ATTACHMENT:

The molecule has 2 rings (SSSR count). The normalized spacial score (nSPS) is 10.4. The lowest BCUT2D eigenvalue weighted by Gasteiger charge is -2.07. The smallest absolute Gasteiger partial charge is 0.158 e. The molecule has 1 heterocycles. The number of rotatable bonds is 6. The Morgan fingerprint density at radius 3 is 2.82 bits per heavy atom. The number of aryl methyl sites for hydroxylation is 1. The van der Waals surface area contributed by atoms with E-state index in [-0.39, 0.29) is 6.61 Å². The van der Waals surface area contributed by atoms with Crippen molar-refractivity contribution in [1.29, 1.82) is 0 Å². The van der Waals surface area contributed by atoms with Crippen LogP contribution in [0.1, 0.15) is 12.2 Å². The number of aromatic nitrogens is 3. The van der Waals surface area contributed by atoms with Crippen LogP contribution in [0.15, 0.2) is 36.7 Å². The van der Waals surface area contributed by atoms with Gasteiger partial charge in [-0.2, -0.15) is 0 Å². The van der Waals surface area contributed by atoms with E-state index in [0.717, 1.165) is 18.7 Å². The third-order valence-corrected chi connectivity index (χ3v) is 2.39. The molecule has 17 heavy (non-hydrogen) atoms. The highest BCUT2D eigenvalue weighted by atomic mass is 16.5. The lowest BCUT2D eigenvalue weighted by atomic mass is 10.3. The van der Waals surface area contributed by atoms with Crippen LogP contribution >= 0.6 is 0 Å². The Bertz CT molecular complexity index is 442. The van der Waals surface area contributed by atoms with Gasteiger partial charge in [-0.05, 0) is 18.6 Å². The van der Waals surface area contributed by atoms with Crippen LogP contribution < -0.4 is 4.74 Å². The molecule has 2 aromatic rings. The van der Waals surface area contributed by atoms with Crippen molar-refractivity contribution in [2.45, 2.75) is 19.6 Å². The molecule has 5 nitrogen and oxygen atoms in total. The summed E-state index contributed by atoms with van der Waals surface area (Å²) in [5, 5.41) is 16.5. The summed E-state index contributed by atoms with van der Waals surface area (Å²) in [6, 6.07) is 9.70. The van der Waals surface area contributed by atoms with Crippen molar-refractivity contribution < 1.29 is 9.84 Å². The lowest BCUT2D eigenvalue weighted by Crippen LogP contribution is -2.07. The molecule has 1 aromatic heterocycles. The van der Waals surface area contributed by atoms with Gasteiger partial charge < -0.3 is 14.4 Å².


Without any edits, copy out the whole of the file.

The molecule has 2 rings (SSSR count). The normalized spacial score (nSPS) is 10.4. The lowest BCUT2D eigenvalue weighted by Gasteiger charge is -2.07. The smallest absolute Gasteiger partial charge is 0.158 e. The molecule has 1 heterocycles. The number of rotatable bonds is 6. The Morgan fingerprint density at radius 3 is 2.82 bits per heavy atom. The number of aryl methyl sites for hydroxylation is 1. The van der Waals surface area contributed by atoms with E-state index in [-0.39, 0.29) is 6.61 Å². The van der Waals surface area contributed by atoms with Crippen molar-refractivity contribution in [1.29, 1.82) is 0 Å². The van der Waals surface area contributed by atoms with Crippen LogP contribution in [0.1, 0.15) is 12.2 Å². The number of aromatic nitrogens is 3. The van der Waals surface area contributed by atoms with Crippen LogP contribution in [0.15, 0.2) is 36.7 Å². The van der Waals surface area contributed by atoms with Gasteiger partial charge in [-0.2, -0.15) is 0 Å². The van der Waals surface area contributed by atoms with E-state index in [0.717, 1.165) is 18.7 Å². The third-order valence-corrected chi connectivity index (χ3v) is 2.39. The molecule has 17 heavy (non-hydrogen) atoms. The highest BCUT2D eigenvalue weighted by atomic mass is 16.5. The lowest BCUT2D eigenvalue weighted by atomic mass is 10.3. The van der Waals surface area contributed by atoms with Crippen LogP contribution >= 0.6 is 0 Å². The Bertz CT molecular complexity index is 442. The van der Waals surface area contributed by atoms with Gasteiger partial charge in [-0.05, 0) is 18.6 Å². The van der Waals surface area contributed by atoms with Crippen LogP contribution < -0.4 is 4.74 Å². The molecule has 2 aromatic rings. The van der Waals surface area contributed by atoms with Crippen molar-refractivity contribution in [2.45, 2.75) is 19.6 Å². The molecule has 5 nitrogen and oxygen atoms in total. The summed E-state index contributed by atoms with van der Waals surface area (Å²) in [5, 5.41) is 16.5. The summed E-state index contributed by atoms with van der Waals surface area (Å²) in [6, 6.07) is 9.70. The van der Waals surface area contributed by atoms with Crippen molar-refractivity contribution < 1.29 is 9.84 Å². The lowest BCUT2D eigenvalue weighted by Crippen LogP contribution is -2.07. The molecule has 1 aromatic heterocycles. The van der Waals surface area contributed by atoms with Gasteiger partial charge < -0.3 is 14.4 Å².